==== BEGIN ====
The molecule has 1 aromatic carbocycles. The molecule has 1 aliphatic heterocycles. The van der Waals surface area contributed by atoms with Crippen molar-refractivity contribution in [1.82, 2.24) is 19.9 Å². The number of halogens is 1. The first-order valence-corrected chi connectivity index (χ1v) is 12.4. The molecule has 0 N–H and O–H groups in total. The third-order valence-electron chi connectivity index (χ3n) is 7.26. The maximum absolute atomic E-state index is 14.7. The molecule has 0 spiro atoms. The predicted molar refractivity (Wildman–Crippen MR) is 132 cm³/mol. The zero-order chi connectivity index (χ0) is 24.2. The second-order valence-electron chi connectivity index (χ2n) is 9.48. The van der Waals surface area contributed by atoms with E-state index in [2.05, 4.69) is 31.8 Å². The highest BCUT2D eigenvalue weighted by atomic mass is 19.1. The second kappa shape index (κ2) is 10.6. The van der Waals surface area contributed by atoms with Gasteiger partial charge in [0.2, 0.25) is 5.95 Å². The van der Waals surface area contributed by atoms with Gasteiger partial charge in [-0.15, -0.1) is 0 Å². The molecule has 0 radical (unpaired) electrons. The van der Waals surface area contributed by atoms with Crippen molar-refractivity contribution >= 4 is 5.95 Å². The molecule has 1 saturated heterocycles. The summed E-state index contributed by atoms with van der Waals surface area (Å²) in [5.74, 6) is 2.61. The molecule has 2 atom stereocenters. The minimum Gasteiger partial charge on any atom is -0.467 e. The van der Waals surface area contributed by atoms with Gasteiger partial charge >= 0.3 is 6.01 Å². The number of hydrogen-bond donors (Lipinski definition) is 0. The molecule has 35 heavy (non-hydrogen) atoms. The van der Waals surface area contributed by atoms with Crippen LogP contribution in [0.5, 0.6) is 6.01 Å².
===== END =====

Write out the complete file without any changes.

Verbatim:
The molecule has 1 aromatic carbocycles. The molecule has 1 aliphatic heterocycles. The van der Waals surface area contributed by atoms with Crippen molar-refractivity contribution in [1.82, 2.24) is 19.9 Å². The number of halogens is 1. The first-order valence-corrected chi connectivity index (χ1v) is 12.4. The molecule has 0 N–H and O–H groups in total. The third-order valence-electron chi connectivity index (χ3n) is 7.26. The maximum absolute atomic E-state index is 14.7. The molecule has 0 spiro atoms. The predicted molar refractivity (Wildman–Crippen MR) is 132 cm³/mol. The zero-order chi connectivity index (χ0) is 24.2. The second-order valence-electron chi connectivity index (χ2n) is 9.48. The van der Waals surface area contributed by atoms with E-state index in [2.05, 4.69) is 31.8 Å². The highest BCUT2D eigenvalue weighted by atomic mass is 19.1. The second kappa shape index (κ2) is 10.6. The van der Waals surface area contributed by atoms with Gasteiger partial charge in [0.2, 0.25) is 5.95 Å². The van der Waals surface area contributed by atoms with Gasteiger partial charge in [-0.15, -0.1) is 0 Å². The molecule has 0 radical (unpaired) electrons. The van der Waals surface area contributed by atoms with Crippen molar-refractivity contribution >= 4 is 5.95 Å². The molecule has 1 saturated heterocycles. The summed E-state index contributed by atoms with van der Waals surface area (Å²) in [5.74, 6) is 2.61. The molecule has 2 atom stereocenters. The minimum Gasteiger partial charge on any atom is -0.467 e. The van der Waals surface area contributed by atoms with Gasteiger partial charge >= 0.3 is 6.01 Å². The number of hydrogen-bond donors (Lipinski definition) is 0. The molecule has 35 heavy (non-hydrogen) atoms. The van der Waals surface area contributed by atoms with Crippen LogP contribution in [0.5, 0.6) is 6.01 Å².